Be careful, Waukesha, Wisconsin. Some lawmakers have actually threatened to cash in their favors to the Michigan Militia to keep aquifer-drained areas from sticking a straw in Lake Michigan to compensate for a drained aquifer like you guys are. Waukesha, faced with a depleted aquifer and rising concentrations of carcinogenic radium in the water, is drafting plans to draw 9 million gallons of water a day from Lake Michigan. The problem? Even though they’re 27 miles from Lake Michigan, they’re still a mile and a half west of the Great Lakes watershed. They’re technically on the Mississippi side of the sub-continental divide. And remember that bit about the Michigan Militia?
“I would suspect we’d call up the militia and take up arms.” That’s an impassioned 2007 quote from Michigan Republican congressman Vern Ehlers during a national water policy debate that seemed to entertain the notion of Great Lakes water diversions to water-stressed regions of the country. Adding gasoline to the fire, Bill Richardson, presidential candidate and Governor of New Mexico, made the mistake of calling for a national water policy saying “I believe that Western states and Eastern states have not been talking to each other when it comes to proper use of our water resources, I want a national water policy… States like Wisconsin are awash in water.”
Just imagine the blaze of outrage in the Great Lakes states as a presidential candidate seemed to thirstily eye up the Great Lakes while whipping out a large straw.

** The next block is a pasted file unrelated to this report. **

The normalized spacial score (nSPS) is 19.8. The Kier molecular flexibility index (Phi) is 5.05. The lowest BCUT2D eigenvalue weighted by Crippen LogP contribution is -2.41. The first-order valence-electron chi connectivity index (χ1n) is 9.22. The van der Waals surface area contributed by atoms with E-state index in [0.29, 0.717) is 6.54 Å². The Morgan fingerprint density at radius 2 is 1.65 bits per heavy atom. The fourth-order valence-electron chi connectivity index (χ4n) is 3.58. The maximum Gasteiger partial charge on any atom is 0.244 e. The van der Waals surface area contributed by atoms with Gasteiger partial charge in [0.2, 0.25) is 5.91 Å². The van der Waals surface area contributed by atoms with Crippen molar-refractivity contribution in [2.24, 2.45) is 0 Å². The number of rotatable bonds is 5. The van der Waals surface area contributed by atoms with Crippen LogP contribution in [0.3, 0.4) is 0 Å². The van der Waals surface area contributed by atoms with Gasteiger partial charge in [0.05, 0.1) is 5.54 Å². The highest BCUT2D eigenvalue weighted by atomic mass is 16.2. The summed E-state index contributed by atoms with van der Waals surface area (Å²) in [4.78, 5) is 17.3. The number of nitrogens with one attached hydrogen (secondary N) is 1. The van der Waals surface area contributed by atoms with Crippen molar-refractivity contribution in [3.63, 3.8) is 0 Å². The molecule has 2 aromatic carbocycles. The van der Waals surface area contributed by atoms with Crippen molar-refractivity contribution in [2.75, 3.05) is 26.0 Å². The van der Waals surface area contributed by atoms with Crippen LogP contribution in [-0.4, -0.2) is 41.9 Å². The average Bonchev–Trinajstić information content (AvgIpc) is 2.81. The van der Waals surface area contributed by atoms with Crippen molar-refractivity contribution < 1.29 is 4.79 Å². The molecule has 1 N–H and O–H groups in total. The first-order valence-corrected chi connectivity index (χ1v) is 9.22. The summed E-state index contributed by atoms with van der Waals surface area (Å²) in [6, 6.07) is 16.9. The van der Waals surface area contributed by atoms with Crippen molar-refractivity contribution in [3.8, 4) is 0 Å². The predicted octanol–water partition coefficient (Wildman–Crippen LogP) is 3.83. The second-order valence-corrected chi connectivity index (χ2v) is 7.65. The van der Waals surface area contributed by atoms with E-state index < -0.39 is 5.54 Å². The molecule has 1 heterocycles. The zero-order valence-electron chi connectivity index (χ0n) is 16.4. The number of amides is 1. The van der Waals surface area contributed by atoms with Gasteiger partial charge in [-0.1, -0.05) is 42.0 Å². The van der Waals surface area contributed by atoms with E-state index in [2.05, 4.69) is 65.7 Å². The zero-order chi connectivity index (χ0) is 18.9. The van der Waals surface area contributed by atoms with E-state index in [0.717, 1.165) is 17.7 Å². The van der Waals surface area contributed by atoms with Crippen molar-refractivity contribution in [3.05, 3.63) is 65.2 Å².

Despite intractable political differences, you can safely bet Michigan lawmakers will come together as a phalanx on one thing: Protecting Great Lakes water supplies from outsiders. With Great Lakes levels already at historic lows, damaging ecosystems and threatening shipping, combined with news of drought and empty aquifers nationwide, there’s a very real concern about water diversions, sucked out from a pipeline to drought ravaged parts of the country.
That’s why in 2008 the eight Great Lakes states formed a legally binding Great Lakes Compact, joined by two Canadian provinces, Quebec and Ontario, to create a framework to manage water in the Great Lakes water basin. Basically, the Great Lakes Compact is part of an effort among Great Lakes states and provinces to protect the Great Lakes from water diversions. They can veto each other’s water diversion requests.
Cities like Waukesha have a pretty good case. They will be cleaning the waste-water and returning most of the water to the Great Lakes water shed. And better yet, they plan to return it via a drying river that’s been an important Wisconsin fish hatchery. The city’s proposal may be accepted.
But who’s next? What unbearable and cruel water shortage tragedy will come up next? Las Vegas? Phoenix? Climate change and drought are leaving whole regions with depleted aquifers. The Ogallala aquifer in the Texas panhandle is severely strained. Demand is on track to outstrip supply in Lake Mead and the Colorado River, already dangerously low. When national tragedy strikes and water levels evaporate, eyes will naturally fall on the six quadrillion gallons of fresh water we call the Great Lakes. With the city of Waukesha, that day has arrived.